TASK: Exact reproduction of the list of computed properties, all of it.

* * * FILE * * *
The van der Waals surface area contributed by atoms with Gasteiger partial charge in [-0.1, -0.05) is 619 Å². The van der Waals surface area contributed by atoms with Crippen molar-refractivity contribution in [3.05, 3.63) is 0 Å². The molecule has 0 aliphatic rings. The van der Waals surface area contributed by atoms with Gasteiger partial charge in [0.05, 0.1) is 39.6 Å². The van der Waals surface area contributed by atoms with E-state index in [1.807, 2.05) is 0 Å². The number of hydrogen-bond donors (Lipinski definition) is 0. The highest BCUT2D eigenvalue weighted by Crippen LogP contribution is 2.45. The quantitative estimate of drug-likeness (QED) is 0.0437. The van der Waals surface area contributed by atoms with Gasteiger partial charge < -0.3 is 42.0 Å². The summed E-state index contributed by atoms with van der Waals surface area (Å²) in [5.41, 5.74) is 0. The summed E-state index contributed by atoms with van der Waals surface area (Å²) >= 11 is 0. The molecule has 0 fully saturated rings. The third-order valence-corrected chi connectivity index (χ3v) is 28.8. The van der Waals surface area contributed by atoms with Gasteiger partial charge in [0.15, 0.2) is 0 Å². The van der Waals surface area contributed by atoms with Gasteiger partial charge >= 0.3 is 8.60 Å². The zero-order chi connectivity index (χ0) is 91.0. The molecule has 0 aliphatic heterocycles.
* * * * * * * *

The van der Waals surface area contributed by atoms with Gasteiger partial charge in [-0.1, -0.05) is 619 Å². The van der Waals surface area contributed by atoms with Crippen molar-refractivity contribution in [3.05, 3.63) is 0 Å². The molecule has 0 aliphatic rings. The van der Waals surface area contributed by atoms with Gasteiger partial charge in [0.05, 0.1) is 39.6 Å². The van der Waals surface area contributed by atoms with E-state index in [1.807, 2.05) is 0 Å². The number of hydrogen-bond donors (Lipinski definition) is 0. The highest BCUT2D eigenvalue weighted by Crippen LogP contribution is 2.45. The quantitative estimate of drug-likeness (QED) is 0.0437. The van der Waals surface area contributed by atoms with Gasteiger partial charge < -0.3 is 42.0 Å². The summed E-state index contributed by atoms with van der Waals surface area (Å²) in [5.41, 5.74) is 0. The summed E-state index contributed by atoms with van der Waals surface area (Å²) >= 11 is 0. The molecule has 0 fully saturated rings. The third-order valence-corrected chi connectivity index (χ3v) is 28.8. The van der Waals surface area contributed by atoms with Gasteiger partial charge in [0.15, 0.2) is 0 Å². The van der Waals surface area contributed by atoms with Gasteiger partial charge >= 0.3 is 8.60 Å². The zero-order chi connectivity index (χ0) is 91.0. The molecule has 0 aliphatic heterocycles.